6. street cafes and cafe – with the exception of Asian or ethnic restaurants, most restaurants in Paris look like a café, although there is a difference among bistros, brasseries, creperies, salons, and restaurants in Paris. Sitting on the outside of a café means people-watching and costs more. It is interesting to note, especially near a popular tourist spot, that the French actually turn their seat facing the street, and sit side by side rather than across each other. The French, unlike Americans, mix their coffee with warm milk while a hot chocolate comes with a small piece of dark chocolate on the side. At Maison Eymard where we stayed, almost everyone drank their coffee in a bowl that is equivalent to two cups with sugar cubes. I didn’t see any Starbucks in Paris though; perhaps it simply cannot compete with the many cafes that serve gourmet hot meals in their menu, aside from coffee.

7. Le Metro – if you are staying in Paris for a week, it is best to buy the carte d’orange which starts from Monday and ends on Sunday of the same week. Going in and out of the metro will be a breeze, as opposed to carrying a bunch (called a carnet) of the metro ticket which can be confusing once validated. A word of advise: do not throw your ticket until you exit on to the street or you will be fined at least 25 euros. The Metro station is like a maze of tunnel, where one can transfer from one subway line to another (called correspondence) with only one ticket that needs to be validated when you enter, and one exits via a side door without need for ticket validation. But beware, ticket inspectors could lurk along the maze of corridors just before you exit to the street. It’s not a case of checking the tickets during the actual journey but after the subway journey.

8. Pour homme, pour femme – which means for men and for women. It should come as no surprise to find a whole building dedicated “Pour homme” as well as “Pour femme” in Paris. Frenchmen are equally well-dressed, well-poised and vain about their looks. They only expect the best in their stores, from perfumes, clothes, accessories, etc. You won’t find the French walking in shorts and rubber dallas cowboys polo shirt in the city unless they are on the beach or exercising. They are rather conservative but stylish when it comes to clothes. And you won’t hear loud, boisterous chatter in cafes either. It’s a case of being seen but not heard from a distance. Etiquette and politeness are traditions that are still alive in France, thank goodness.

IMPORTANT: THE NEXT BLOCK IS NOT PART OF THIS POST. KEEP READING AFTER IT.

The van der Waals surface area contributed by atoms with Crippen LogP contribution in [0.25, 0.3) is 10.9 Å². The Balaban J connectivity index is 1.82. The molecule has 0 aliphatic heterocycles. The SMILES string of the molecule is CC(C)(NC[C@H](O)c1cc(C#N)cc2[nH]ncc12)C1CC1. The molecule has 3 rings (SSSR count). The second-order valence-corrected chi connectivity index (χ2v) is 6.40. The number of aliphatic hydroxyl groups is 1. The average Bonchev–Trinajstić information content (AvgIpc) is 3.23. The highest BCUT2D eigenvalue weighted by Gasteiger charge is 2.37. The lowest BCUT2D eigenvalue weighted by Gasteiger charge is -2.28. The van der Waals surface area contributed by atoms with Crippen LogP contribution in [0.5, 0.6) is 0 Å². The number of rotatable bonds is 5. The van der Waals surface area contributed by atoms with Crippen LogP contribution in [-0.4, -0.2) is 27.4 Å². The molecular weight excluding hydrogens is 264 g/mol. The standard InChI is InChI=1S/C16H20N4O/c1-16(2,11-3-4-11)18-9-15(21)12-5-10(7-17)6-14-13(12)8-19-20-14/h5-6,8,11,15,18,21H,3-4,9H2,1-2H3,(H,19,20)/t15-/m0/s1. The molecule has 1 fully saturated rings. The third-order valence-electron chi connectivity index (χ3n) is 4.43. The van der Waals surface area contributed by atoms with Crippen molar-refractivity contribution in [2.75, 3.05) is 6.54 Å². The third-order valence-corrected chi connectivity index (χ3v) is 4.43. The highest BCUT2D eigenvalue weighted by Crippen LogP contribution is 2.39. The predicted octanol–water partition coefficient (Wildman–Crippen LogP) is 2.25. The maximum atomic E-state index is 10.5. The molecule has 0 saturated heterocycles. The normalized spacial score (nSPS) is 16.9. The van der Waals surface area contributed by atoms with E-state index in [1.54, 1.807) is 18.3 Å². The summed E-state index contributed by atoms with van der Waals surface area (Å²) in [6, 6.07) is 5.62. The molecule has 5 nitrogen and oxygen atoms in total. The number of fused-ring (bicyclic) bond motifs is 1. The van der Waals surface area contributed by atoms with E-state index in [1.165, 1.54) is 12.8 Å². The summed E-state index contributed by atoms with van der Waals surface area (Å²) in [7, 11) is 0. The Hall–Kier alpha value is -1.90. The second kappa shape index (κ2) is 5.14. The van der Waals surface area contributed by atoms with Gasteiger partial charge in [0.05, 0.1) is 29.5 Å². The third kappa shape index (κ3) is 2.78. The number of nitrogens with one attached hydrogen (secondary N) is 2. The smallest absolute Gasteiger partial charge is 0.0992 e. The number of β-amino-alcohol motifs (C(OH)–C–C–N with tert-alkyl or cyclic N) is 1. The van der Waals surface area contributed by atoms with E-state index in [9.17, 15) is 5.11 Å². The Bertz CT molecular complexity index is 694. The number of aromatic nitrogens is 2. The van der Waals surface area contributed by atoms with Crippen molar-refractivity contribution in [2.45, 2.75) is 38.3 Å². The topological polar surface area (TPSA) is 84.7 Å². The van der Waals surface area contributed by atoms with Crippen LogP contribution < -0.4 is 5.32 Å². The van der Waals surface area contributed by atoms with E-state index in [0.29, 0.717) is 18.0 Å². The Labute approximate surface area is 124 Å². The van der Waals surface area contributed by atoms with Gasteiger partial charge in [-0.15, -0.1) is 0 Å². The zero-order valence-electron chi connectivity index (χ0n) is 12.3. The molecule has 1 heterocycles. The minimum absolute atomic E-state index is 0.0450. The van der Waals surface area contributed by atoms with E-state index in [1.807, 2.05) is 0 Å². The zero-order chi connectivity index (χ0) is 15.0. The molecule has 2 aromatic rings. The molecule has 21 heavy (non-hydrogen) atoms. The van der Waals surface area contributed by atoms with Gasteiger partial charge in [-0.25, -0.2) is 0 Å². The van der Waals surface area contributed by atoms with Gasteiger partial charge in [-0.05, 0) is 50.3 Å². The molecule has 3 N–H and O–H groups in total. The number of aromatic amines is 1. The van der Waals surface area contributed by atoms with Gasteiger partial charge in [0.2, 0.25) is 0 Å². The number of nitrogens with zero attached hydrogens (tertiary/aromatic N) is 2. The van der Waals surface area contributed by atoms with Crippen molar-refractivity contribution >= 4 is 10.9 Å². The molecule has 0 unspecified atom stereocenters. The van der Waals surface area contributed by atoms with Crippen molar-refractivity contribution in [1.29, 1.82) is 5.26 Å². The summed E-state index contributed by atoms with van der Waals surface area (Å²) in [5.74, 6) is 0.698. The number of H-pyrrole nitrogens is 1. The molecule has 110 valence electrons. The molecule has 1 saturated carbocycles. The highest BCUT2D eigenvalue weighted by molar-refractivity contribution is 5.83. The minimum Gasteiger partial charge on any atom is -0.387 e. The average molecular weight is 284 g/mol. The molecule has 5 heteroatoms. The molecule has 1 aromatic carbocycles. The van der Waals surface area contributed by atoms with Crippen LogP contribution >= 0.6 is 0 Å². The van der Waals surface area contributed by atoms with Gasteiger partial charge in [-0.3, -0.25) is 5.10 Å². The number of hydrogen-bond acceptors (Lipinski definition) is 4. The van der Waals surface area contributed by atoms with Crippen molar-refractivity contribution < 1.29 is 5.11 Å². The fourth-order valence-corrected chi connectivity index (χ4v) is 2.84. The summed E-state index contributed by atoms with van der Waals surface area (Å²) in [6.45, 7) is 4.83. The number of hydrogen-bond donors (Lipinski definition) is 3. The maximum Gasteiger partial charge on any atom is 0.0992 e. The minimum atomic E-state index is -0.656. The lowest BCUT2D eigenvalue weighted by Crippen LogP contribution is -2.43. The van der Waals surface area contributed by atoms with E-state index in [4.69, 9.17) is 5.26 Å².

9. Lights of Paris – for me, the lights of the Eiffel Tower at night are breathtaking. Seen very near and afar (from the Trocadero) it is an awesome, spectacular sight that warms the heart. Wait until the lights start to blink and twinkle, and it’s even more beautiful. No wonder there are many souvenir shirts that have the Eiffel Tower as designs, key chains, souvenir spoons, scarves, etc. It is only when you have seen the lights that you will understand this fascination for the Eiffel. There’s nothing like the real thing, in the City of Lights.

10. Original and reproductions – One of the best things about visiting a museum in Paris is seeing an original painting, and buying a reproduction of it at the souvenir shop. For instance, at the Marmottan Museum, I finally saw the original painting of Claude Monet’s Impression Sunrise. I first saw a reproduction of this painting in the Getty’s Museum in LA, USA but it didn’t make any impression on me then. Later on, having purchased an art book of Monet, I discovered that it is best to catch the light reflected on the painting. From a distance, the silvery waters of the painting glowed and gave the impression of moving. What brilliance! You can imagine my happiness at seeing the original painting and finally purchasing a reproduction for 4 euros. Nothing online can compare with seeing the original painting.

write by Radley